Angie Cruz grew up in Washington Heights, NY, in a Spanish-speaking Dominican family, and as a child never imagined she would become a writer.
“This is probably because I had yet to read a book by a person of color, let alone a Latina, Caribbean, Dominican women like me,” she recalled in a recent interview with AL DIA News.
Cruz has just published her fourth novel, How Not to Drown in a Glass of Water (Flatiron, Sept 13) a story starring Cara Romero, a Dominican American woman in her mid-50s who loses her job in a lamp factory during the 2008 recession and she is forced back into the job market for the first time in decades. Over the course of her sessions with a job counselor, Cara recounts her tempestuous love affairs, her alternately biting and loving relationships with her neighbor Lulu and her sister Angela, her struggles with debt, gentrifi cation and loss, and, eventually, what really happened between her and her estranged son, Fernando.
“Cara Romero was born in 2017 when Trump was president and I was feeling a lot of despair in my life. I had not found a publisher for my previous book, Dominicana, and I was seriously thinking about going back to school to study immigration law or some field where I could really help people. But then one day while waiting for a train in NYC just when I wanted to quit this entire writing business Cara Romero began speaking to me,” the author recalled.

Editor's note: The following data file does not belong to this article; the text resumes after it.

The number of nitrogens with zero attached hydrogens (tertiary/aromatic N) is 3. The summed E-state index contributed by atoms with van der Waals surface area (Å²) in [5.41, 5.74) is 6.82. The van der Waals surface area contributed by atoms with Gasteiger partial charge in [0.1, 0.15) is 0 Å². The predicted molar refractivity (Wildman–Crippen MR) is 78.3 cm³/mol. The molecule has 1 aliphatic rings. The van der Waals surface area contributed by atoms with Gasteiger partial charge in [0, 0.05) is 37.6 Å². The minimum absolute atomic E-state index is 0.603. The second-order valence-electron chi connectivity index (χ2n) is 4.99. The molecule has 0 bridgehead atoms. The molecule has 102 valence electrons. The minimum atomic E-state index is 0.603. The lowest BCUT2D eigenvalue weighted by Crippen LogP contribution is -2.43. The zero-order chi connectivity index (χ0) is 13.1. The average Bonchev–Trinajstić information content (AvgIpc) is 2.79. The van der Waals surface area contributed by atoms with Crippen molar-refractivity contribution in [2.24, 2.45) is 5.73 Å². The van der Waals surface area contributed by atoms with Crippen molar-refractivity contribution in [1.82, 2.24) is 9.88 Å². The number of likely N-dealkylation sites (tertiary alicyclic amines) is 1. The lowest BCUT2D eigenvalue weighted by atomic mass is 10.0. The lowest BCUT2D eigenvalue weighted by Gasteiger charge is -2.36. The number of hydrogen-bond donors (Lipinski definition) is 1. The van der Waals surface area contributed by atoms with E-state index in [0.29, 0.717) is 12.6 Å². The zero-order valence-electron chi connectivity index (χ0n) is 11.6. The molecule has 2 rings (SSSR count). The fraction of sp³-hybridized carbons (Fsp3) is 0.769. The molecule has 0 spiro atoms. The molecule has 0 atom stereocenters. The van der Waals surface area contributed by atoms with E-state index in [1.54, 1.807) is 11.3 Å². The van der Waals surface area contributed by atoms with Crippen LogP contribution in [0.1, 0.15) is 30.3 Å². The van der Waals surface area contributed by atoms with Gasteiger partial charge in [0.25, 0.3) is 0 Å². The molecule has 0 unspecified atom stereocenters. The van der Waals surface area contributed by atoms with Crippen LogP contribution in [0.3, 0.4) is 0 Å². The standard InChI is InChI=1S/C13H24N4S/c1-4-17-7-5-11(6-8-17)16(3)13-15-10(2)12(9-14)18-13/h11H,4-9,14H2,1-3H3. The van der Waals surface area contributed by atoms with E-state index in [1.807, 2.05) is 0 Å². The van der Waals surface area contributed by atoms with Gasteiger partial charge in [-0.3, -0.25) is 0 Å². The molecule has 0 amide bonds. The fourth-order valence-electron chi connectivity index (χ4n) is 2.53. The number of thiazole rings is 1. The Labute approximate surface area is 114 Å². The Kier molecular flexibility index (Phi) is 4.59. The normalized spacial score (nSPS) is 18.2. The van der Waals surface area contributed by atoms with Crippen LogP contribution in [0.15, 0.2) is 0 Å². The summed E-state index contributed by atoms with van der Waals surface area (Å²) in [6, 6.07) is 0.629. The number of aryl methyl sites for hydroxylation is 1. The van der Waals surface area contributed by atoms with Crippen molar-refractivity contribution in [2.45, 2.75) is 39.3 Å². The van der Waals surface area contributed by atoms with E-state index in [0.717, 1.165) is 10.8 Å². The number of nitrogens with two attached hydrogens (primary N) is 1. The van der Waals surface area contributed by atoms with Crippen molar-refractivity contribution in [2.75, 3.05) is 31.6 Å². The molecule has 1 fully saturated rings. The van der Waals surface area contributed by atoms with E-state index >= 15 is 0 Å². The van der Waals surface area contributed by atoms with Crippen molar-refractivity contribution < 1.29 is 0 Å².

“I wrote everything she said to me. I never had a fictional character speak to me so clearly. She reminded me why stories matter. How listening to other people’s stories can be medicine for both the storyteller and listener,” Cruz added.
The truth is that stories have always been present in Cruz’s life.
By Andrea Rodés
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